Welcome back to the Financial Pulse. In today’s brief lesson we will be reflecting on the topic of Resident Debt, and review the concept of compounding interest.
Debt. We have all heard of it and for some more than others, it can strike fear into our hearts. Based on the recent data from graduating medical students in Canada, the median debt for medical school graduates is $100,000. However, if you’re like most residents, including myself, this number is not surprising. Most of us were offered and signed up for six-figure lines of credit at the start of medical school and many of us made good use of them during our medical education.
While residency does provide a source of income, a 2018 survey by Resident Doctors of Canada found that residents complete their training with an average of $127,496 of debt by the end of residency2. That means that the average resident incurs more debt in residency.
Again, no surprises here.
While the resident salary helps with certain expenses, many of us live in cities with expensive costs of living and it doesnt cover all expenses we incur as residents.
So why am I discussing this? Well, before we move on to learning different financial concepts, we want to reassure you that if you are a resident who has debt, it is normal and you are not alone! And if you are a resident without debt, that’s awesome too! Regardless of your financial situation, the next lessons aim to equip you with the knowledge necessary to improve your financial health.
The first topic we will cover is simple, yet the impact of it can be profound. This is the concept of compounding interest.
While this won’t show up on your in-training examinations, it is a critical concept to grasp when not only learning about debt, but also about investment strategies.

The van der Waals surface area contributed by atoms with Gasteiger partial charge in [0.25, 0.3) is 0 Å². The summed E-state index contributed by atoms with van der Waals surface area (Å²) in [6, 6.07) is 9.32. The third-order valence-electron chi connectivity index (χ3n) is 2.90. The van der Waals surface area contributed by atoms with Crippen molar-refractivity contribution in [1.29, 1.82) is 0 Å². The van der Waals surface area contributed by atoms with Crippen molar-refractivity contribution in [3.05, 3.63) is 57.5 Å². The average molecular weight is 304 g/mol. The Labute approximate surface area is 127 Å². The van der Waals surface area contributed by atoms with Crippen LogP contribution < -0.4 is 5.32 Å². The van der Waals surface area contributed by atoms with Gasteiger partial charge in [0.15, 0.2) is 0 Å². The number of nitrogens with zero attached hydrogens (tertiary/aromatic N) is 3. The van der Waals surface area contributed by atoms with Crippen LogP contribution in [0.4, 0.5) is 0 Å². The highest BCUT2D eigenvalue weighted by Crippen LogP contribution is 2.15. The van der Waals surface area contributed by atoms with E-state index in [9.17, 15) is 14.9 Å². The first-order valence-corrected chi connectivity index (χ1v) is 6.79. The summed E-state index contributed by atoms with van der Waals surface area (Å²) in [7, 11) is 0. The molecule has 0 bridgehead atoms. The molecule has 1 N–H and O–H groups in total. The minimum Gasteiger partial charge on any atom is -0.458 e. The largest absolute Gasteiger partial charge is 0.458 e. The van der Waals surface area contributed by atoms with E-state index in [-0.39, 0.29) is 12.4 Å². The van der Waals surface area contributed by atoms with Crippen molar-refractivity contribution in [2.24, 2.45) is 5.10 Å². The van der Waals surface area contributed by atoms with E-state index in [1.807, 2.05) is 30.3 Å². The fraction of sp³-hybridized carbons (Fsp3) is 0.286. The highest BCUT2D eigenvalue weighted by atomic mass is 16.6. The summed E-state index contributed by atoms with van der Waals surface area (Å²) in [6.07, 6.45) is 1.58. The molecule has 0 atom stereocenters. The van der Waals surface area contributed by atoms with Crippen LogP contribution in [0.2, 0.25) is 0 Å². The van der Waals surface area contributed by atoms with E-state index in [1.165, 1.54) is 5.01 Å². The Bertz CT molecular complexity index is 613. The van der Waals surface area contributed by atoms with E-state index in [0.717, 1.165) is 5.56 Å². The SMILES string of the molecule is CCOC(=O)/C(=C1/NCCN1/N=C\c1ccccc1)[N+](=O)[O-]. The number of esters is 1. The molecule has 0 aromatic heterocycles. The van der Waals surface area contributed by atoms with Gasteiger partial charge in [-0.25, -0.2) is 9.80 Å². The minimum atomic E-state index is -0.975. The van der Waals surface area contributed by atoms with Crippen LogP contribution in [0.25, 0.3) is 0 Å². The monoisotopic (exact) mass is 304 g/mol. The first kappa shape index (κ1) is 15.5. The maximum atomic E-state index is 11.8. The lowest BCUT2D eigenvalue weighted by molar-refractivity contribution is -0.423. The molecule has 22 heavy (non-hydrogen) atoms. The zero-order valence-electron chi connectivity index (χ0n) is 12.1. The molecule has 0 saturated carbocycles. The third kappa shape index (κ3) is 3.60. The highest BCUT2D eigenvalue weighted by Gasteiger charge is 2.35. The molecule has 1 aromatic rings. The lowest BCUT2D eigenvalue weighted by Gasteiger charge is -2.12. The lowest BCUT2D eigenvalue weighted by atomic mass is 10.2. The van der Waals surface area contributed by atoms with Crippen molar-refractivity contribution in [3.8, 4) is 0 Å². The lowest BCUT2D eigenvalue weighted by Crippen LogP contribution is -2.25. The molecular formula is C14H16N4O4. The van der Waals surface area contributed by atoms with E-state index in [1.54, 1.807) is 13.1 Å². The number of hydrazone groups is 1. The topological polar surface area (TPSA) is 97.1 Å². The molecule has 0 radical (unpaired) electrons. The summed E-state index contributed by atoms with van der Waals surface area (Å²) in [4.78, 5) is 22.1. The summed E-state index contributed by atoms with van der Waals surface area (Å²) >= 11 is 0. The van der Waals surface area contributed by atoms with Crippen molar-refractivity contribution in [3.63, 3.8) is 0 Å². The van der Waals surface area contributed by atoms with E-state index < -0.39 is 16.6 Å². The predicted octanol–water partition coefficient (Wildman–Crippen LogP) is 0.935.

Compounding is when you take a base number and increase it over and over again by a percentage rather than a fixed number. In the financial world, this is best demonstrated with the concept of compound interest.
Let’s say you purchase a common fixed-income investment product - a bond. And let’s say this bond pays a 2% annual compound interest rate. Say you initially invest $1000 in this bond that pays a 2% compound interest rate. After a year, you have earned $20 interest. Pretty simple. Your bond is now worth $1020.
Next year, you earn that same 2% interest rate, but now it is calculated on your total bond value of $1020, rather than your initial investment of $1000. So now you earn 2% on $1020, which equals $20.40. While $20.40 doesn't seem like much more than $20, if you compound this interest over 20 or even 30 years, your return can be significant.
When it comes to investments, compound interest means you are earning interest on your interest. However, many of us residents don't experience compounding returns as we aren't purchasing investment products yet. Rather, we experience compound interest in the form of interest on debt.
Interest on debt works the same way as interest earned from investments, except that you pay, instead of earn, interest on your interest.
Why don’t we look at this with an example. Say you have a line of credit that charges an annual interest rate of 3% and say you have a balance of $250,000 on your LOC. At the end of year one, you pay $7500 in interest. This interest charge gets added to your balance, so now your LOC is $257,500.
If you dont pay anything off during the next year, that 3% interest is calculated on your new balance of $257,500, meaning your interest charge is now $7725, bringing your LOC balance to $265,225. Just as compounding can lead to exponential growth of your investments, it can lead to exponential growth of the interest charges on your debt.
So why does this matter to us as residents? The concept of compounding interest means that:
If we have debt, the sooner we can decrease our debt, the more interest we can save
If we are wanting to invest, the sooner we can invest, the more interest we can earn
As you can see compounding interest can work both for, and against you. The sooner you get it working for you, the sooner you benefit from compounding interest, rather than being hurt by it.
Whether you are a resident who is carrying a significant debt load, or a resident preparing to invest, the next few lessons will review some foundational topics related to financial planning.